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Review: Tony Hawk Pro Skater 5

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Tony Hawk’s series of video games are fondly remembered for being an awesome arcade skating experience that had a certain attitude to it that you could only understand if you were into the sport, or were young and impressionable. First appearing on the fifth generation of consoles, and developed by Neversoft, THPS simultaneously pioneered and dominated the genre of skateboarding video games.

For those who became fans of the series, it wasn’t hard to see why the Tony Hawk games were on top. The games were known for intuitive controls and superb control responsiveness, killer soundtracks that fit the game very well, and level design that people to this day remember fondly. Warehouse would have to be my favorite stage from the Pro Skater’s lineage, and I feel like I could safely assume it’s in the top 5 lists of most THPS fans as well.

However, I feel “Tony Hawk’s Underground” was definitely the high point for this franchise. Regardless of your favorite in the series, Neversoft knew how to make a good skating game. That is, until 2007, when Neversoft switched gears and released a little something called “Guitar Hero”.

Roughly 13 years later after THPS 4 was released (2002), the flagship Pro Skater series finally received a new iteration, developed by Robomodo. I feel like I’ve talked enough about the series’ legacy, so lets get to picking apart this new installment. On second thought, considering the state this game was released in, lets cut it into pieces with a hacksaw instead. I was hoping for a return to a golden age, but this game is dreadful. Appallingly dreadful.

To give you a feeling for how bad of a state this game was released in, lets start with a day 1 patch. While they do fix issues, I always have felt that the day one patch was something that should be done before a release is even considered. Not helping the defense for this case is THPS 5, with their ~7 GB patch. Rumors have been circulating that this patch was made to fix the game only having the tutorial and the level creator playable. Whether or not this is indeed the case, considering the game’s launch file size was a little over 4.5 GB, I would not bet against the notion.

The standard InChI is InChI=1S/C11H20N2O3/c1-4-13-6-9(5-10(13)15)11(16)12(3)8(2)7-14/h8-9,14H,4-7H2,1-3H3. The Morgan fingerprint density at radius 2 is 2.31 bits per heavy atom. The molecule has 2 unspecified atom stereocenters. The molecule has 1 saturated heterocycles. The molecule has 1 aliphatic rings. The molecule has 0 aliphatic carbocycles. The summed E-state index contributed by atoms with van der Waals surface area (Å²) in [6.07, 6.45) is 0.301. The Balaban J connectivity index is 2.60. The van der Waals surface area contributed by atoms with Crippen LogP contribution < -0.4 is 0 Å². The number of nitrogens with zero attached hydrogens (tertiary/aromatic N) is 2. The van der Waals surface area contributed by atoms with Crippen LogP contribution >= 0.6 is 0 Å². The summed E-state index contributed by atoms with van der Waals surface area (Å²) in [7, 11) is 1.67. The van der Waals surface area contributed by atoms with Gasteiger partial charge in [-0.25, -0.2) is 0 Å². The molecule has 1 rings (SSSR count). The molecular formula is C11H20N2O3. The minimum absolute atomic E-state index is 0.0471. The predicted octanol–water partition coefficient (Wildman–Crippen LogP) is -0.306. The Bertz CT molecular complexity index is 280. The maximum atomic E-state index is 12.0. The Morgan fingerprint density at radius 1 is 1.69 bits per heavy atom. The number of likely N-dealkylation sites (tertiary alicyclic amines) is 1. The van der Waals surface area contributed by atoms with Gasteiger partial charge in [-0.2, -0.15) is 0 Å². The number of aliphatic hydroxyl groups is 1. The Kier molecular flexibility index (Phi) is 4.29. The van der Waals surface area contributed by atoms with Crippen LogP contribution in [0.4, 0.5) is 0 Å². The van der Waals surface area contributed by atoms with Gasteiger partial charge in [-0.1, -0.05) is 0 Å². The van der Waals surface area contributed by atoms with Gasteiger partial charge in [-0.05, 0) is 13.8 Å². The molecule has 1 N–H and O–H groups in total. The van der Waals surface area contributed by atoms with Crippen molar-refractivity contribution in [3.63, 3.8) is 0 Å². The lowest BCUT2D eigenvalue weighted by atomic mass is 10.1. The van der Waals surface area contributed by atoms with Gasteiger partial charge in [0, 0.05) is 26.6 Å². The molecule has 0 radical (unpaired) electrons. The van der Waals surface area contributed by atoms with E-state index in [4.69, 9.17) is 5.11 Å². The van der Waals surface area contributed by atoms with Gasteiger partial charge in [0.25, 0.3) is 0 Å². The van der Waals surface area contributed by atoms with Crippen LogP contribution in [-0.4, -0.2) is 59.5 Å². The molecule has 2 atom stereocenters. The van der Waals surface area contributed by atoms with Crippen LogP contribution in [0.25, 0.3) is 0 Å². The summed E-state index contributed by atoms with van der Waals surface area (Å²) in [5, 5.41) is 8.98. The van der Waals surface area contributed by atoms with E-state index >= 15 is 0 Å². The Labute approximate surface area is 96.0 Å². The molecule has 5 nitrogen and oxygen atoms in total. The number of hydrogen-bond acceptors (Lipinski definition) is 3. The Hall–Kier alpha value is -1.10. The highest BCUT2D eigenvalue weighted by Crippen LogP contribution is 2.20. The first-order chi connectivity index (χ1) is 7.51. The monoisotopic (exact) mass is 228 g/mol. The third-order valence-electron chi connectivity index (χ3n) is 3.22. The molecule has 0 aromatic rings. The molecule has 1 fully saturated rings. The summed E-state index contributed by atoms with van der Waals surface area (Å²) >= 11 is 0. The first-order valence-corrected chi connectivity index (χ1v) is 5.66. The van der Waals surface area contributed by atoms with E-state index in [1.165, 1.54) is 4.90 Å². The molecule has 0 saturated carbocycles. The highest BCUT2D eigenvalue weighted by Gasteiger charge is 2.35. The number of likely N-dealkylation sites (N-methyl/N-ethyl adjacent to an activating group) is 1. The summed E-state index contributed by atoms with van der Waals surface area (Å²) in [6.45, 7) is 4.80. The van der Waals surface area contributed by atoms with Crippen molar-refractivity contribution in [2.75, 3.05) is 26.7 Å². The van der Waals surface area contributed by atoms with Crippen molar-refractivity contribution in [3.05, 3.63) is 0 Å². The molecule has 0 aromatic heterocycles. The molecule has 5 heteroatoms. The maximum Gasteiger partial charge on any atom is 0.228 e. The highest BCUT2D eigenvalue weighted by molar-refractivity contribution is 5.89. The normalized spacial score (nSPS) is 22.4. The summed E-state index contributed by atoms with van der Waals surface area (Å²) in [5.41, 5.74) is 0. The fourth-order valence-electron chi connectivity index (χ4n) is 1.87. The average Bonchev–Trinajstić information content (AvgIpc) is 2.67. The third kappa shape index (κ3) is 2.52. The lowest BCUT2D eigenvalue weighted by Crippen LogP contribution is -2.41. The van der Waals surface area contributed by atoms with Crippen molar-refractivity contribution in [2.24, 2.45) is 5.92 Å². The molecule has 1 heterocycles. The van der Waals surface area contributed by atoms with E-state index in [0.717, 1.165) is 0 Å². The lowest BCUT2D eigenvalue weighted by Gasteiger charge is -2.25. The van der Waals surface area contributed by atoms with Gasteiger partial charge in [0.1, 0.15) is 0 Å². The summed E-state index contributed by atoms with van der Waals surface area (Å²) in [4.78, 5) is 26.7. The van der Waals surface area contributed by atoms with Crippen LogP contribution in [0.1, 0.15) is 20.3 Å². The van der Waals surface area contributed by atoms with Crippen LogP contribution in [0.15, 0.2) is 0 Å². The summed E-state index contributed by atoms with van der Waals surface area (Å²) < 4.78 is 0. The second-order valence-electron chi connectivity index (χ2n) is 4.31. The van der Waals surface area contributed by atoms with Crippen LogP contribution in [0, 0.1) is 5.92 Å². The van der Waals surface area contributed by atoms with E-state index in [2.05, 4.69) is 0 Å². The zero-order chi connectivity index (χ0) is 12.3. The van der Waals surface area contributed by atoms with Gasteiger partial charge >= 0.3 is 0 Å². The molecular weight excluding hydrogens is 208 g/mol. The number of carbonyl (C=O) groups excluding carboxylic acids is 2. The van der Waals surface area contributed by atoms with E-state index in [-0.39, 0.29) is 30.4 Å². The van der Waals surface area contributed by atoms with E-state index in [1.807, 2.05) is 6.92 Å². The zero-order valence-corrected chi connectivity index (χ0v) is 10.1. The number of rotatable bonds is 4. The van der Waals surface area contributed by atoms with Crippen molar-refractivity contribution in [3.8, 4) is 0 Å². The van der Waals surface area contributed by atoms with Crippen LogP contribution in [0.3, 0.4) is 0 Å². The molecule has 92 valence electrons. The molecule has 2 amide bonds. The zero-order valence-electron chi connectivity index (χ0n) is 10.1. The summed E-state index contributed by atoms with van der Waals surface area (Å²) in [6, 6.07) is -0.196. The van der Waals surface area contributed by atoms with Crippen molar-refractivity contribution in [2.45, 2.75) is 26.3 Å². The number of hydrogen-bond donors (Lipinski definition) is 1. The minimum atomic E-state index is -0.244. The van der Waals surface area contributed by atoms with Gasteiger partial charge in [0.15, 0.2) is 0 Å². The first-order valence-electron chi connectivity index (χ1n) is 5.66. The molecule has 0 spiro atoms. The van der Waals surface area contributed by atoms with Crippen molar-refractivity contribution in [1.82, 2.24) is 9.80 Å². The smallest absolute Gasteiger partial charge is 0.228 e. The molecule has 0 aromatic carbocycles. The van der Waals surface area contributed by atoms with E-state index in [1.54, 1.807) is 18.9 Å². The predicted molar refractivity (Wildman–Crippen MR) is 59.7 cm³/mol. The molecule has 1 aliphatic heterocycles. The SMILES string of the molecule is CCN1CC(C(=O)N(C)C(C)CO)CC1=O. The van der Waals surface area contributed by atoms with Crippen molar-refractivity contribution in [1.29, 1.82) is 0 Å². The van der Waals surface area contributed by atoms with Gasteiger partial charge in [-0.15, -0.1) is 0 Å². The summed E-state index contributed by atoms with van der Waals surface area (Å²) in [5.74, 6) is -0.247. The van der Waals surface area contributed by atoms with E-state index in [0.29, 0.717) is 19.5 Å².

Unfortunately, the patch did not seem to fix the other numerous issues the game has. The biggest and most apparent ones are the issues with the game’s physics. Clipping through objects, falling through the floor, and doing a “normal jump” and flying upward off of your board with impossible speed are common occurrences. You would be easily forgiven if you thought I was summarizing the other popular skateboarding game series Skate. However, the key thing to keep in mind is that while both games are guilty of these physics issues – in Skate, you had to force it to happen with improbable character rotations or collisions. In THPS 5, it is a common occurrence.

Graphically, THPS 5 is just as disappointing and honestly looks worse than previous iterations, but the terrible physics are the real deal breaker. When you are playing a skateboarding game and you have a better chance of phasing into the half-pipe than landing the trick you were using it for, you have bought yourself a $60 game disc that is more useful as a drink coaster than as entertainment.

★☆☆☆☆  “Trash – A painful experience. Only masochists need apply.”

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